If you spend enough time on hardcore Twitter, you’ll eventually come across the phrase “Ohio on Top.” Even if you shrug it off as internet-brain nonsense, the state has been an incubator for hardcore punk, as evidenced by any footage you see at Durty Dungarees, a laundromat that hosts shows in Columbus. And if you want more proof, just listen to the most recent split from SOUR and S.M.I.L.E. on Delayed Gratification Records. Both have their distinctive takes on hardcore punk that differentiate them from the random demo you’d find while Bandcamp surfing. SOUR’s vocalist is verbose, packing as much as possible into the confines of a compact hardcore punk song. You even get something like “Wishing Well,” which features a clean-sung chorus that works as a fun aside. S.M.I.L.E.’s approach is a bit different, featuring lyrics that resemble the kind of shit-talking you’d expect to hear on a hardcore record (Motherfucker, so sick of your lies/All they do is lie). But sometimes familiarity can be a pleasing experience. There’s something enjoyable about hearing a competently written two-step part after a fun sing-along phrase like “Life is gunna sort you out.”
There are certain expectations you create when you decide to name your band xNomadx. The content of the lyrics will deal explicitly with straight edge and hew closer to early metalcore than hardcore punk. xNomadX delivers on those suspicions immediately on their demo. “Now” starts with a healthy metallic crunch paired with a melodic guitar line before the vocals come in. It’s a song that advocates for action for animal rights, accentuated about halfway through with “we cannot wait for a return/we must bring the justice ourselves.” “Future Primitive,” the closing track on the demo, is a bit clearer about the project’s goal, ending the release with the phrase “vegan straight edge.”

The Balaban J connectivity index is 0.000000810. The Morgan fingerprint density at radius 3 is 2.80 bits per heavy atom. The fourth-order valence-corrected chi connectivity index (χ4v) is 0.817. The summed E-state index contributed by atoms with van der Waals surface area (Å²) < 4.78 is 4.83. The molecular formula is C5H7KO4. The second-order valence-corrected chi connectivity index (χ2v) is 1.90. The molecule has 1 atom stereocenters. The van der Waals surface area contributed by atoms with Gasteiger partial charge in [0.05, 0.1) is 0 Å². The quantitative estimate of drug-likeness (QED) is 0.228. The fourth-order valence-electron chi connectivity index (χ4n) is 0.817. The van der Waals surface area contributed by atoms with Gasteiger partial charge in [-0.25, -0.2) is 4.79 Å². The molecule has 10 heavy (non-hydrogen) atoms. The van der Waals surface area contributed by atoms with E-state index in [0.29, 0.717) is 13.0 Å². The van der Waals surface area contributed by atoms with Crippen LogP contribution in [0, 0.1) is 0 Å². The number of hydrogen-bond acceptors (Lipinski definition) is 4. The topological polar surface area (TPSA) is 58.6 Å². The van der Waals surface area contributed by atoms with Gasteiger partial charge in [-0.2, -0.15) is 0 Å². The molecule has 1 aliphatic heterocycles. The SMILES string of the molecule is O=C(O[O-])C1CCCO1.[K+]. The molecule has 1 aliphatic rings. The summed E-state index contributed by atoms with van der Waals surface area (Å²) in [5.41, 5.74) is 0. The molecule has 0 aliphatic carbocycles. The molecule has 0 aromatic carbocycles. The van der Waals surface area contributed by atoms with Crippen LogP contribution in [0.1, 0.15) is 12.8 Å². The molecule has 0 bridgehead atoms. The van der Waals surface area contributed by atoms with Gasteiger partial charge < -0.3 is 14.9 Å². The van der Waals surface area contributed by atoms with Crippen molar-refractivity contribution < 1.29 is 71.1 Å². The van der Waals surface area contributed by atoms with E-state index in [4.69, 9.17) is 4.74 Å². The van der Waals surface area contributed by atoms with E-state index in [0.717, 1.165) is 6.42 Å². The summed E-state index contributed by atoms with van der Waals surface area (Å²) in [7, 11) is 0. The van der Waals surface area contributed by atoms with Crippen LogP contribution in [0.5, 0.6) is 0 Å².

Reissue/New To Me Corner
Reissues are just as important as anything that comes out of the hardcore scene on a monthly basis. It’s the way bands become remembered and reaches a younger audience. Without it, they could be relegated to the dustbin and forgotten. A whole swath of bands is only available because of Youtube, limiting their reach. This lack of access matters because, for some, if it’s not on Spotify, it might as well not exist. To alleviate that reality, I’ll try to give a shoutout to one reissue or a new album I discovered each month.
The style of hardcore that Wasted Time plays is hard for me to tire of. I don’t care how often I’ve heard a version of the opening riff on “Shameless”; it just taps into something primal in me. And though it may seem easy, doing competently done hardcore punk is a skill. Making me want to pace around my creaky living room to the annoyance of my neighbors isn’t easy. I hear plenty of demos obsessed with ’80s hardcore that inspire no feeling in me. But listening to Wasted Time’s demo does, leaving me only to imagine what a live show in Richmond for them would be like.
Hugo Reyes | @hvreyes5